John 21:1-19, 2 Peter 1:3-15
Before I was a Christian, I had a tendency to shoot my mouth off. As a new Christian, I still did this, but I did it while wielding what my wife and I affectionately called my “mighty theological hammer of justice.” I was the “Well, actually” guy of “Well, actually” guys. I’m not proud of it, but it’s true. Now, as a slightly less new believer, well… I think I’m getting better at this. Maybe. Hopefully.
When I think back on past conversations (or replay some more recent conversations), I think about the foolish things I’ve said to people when the “Well, actually” guy made a guest appearance. Maybe I didn’t state something quite the way I’d intended. Maybe I was too harsh, too arrogant, or just plain ignorant. To this day, I get anxious being in the same room with certain people, even after asking their forgiveness for the things I’ve said. Forgiveness has been extended, but the sting of guilt remains.
All this is to say, I get Peter. Or at least young Peter. He was a bit too sure of himself. The patron saint of “Well, actually” guys, Peter even went so far as to patiently explain to Jesus Himself why He was wrong—on more than one occasion—only to be proven wrong each time. But that last time, when he swore he would not deny Jesus, only to deny Him three times… I have a hard time imagining him not tearing himself apart in the hours and days that followed his betrayal of Jesus. Scripture says Peter “wept bitterly” (Luke 22:62), but I have a feeling that might be an understatement.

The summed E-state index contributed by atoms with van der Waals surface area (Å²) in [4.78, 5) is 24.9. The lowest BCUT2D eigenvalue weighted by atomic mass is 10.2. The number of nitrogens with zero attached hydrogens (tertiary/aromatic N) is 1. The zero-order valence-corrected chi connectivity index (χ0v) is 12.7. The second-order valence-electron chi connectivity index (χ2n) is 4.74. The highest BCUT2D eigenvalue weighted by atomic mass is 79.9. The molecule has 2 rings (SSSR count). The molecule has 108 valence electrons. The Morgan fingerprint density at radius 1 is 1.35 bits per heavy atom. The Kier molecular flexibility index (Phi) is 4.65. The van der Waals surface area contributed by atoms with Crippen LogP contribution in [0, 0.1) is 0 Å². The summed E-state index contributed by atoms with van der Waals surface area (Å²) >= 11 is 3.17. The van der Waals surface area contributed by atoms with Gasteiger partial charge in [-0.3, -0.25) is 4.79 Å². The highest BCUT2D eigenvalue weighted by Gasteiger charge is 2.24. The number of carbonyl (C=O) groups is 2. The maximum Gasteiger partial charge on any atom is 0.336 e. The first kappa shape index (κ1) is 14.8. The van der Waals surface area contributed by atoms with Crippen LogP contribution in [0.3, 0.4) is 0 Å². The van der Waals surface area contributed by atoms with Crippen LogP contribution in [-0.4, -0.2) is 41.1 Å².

It’s easy to look down on Peter because of his brashness, but his story is good news for people like me. Through Peter, I get to see the depths of Jesus’s love, not just for Peter, but for me too. Think about it: In the garden before His arrest, Jesus said to Peter, “I have prayed for you that your faith may not fail. And you, when you have turned back, strengthen your brothers” (Luke 22:32). Jesus knew Peter’s faith would fall short, yet He was already preparing his disciple to move past it.
After His resurrection, Jesus pursued Peter to restore him. He even made Peter breakfast, while asking three times, “Do you love me?” Each time Peter answered “yes,” and each time Jesus told him to do one thing: care for His sheep, feed them (John 21:15–17). Jesus restored and transformed Peter into a shepherd. He removed Peter’s shame, and affirmed his purpose.
That’s good news, isn’t it?
When I consider Peter’s story, I see my own sin. But his journey also helps me to remember that I don’t need to wallow in shame. Jesus offers restoration to all of us “Well, actually” guys.
He gives all we need for life and godliness as we grow in our knowledge of Him (2 Peter 1:3). He affirms our purpose and points us toward the mission of making disciples. We’re called to build one another up, to supplement our faith with “goodness, goodness with knowledge, knowledge with self-control, self-control with endurance, endurance with godliness, godliness with brotherly affection, and brotherly affection with love “ (1:5–7). In all these things, I have every hope that Christ will bear much fruit in our lives to the glory of God.
Written by Aaron Armstrong